After that was all over, the president (of India, not the IMU) told us once again what the ICM was, but after that unpromising start she moved into a speech about India’s mathematical heritage and various other topics, all discussed in a way that made it clear that somebody — I presume not her — knew what they were talking about. She told us of an old Sanskrit saying, “Mathematics stands at the helm of all sciences.” I think I prefer the “queen of” metaphor that is more prevalent in the west. She told us that the concept of zero originated in India, and that calculus was anticipated in India in the 15th century. I wondered before the opening ceremony started how many times Ramanujan would be mentioned. There was a mention here, and a few others, but I forgot to count. At one point the president referred to India’s rich cultural heritage twice in successive sentences. There was plenty about the impact of mathematics in technology, economics, cultural life — you get the idea. But this was a pretty good speech as such things go, and the president seemed intelligent, and young for her years.

ICM2010 — more on the opening ceremony

August 19, 2010

Let me try to give a stream-of-consciousness description of the opening ceremony, by which I mean translate the notes I feverishly took into continuous prose and not do much else to them.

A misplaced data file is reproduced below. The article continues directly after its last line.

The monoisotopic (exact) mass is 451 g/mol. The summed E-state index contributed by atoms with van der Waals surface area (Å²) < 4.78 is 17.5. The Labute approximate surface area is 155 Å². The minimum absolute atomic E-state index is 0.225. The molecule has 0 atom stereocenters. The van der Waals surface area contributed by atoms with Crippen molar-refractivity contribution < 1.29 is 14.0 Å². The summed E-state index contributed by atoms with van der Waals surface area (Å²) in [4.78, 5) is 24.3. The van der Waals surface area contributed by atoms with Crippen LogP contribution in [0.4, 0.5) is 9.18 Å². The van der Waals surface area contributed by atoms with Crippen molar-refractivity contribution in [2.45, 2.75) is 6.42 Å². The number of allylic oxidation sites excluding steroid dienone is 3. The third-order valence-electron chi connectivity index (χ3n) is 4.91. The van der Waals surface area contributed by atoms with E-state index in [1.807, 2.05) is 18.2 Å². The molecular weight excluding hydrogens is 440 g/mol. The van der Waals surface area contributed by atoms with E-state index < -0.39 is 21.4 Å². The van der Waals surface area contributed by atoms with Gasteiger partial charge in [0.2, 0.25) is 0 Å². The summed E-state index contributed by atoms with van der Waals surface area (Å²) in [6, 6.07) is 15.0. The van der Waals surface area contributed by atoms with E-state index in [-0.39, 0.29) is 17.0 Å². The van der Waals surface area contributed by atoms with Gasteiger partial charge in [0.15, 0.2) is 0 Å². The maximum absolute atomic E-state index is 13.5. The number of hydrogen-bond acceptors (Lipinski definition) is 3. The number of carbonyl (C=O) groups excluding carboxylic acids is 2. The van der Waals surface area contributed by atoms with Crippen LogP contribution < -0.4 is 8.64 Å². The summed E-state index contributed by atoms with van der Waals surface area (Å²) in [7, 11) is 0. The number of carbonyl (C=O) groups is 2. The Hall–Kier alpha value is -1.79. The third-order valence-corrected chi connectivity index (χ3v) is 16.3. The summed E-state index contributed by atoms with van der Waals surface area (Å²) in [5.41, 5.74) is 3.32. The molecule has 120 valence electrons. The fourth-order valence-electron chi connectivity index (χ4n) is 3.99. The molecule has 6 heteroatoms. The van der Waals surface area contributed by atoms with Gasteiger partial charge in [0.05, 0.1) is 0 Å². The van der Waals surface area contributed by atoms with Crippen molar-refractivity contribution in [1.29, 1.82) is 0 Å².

I booked my hotel fairly late in the day, for the obvious reason that if I left it longer, the work needed would be identical but I would have less choice. And so it turned out: instead of staying in the hotel right next to the congress (so much so that you can get from one to the other without going out of doors) I am, as I mentioned in my first post, about 40 minutes away. The disadvantages of this are obvious — I can’t nip back to my room to get something, and I have to worry each day about how I’m going to get to and from the hotel. But the hotel itself is nice, and I quite like getting to know the city a bit rather than being cocooned in the conference area the whole time.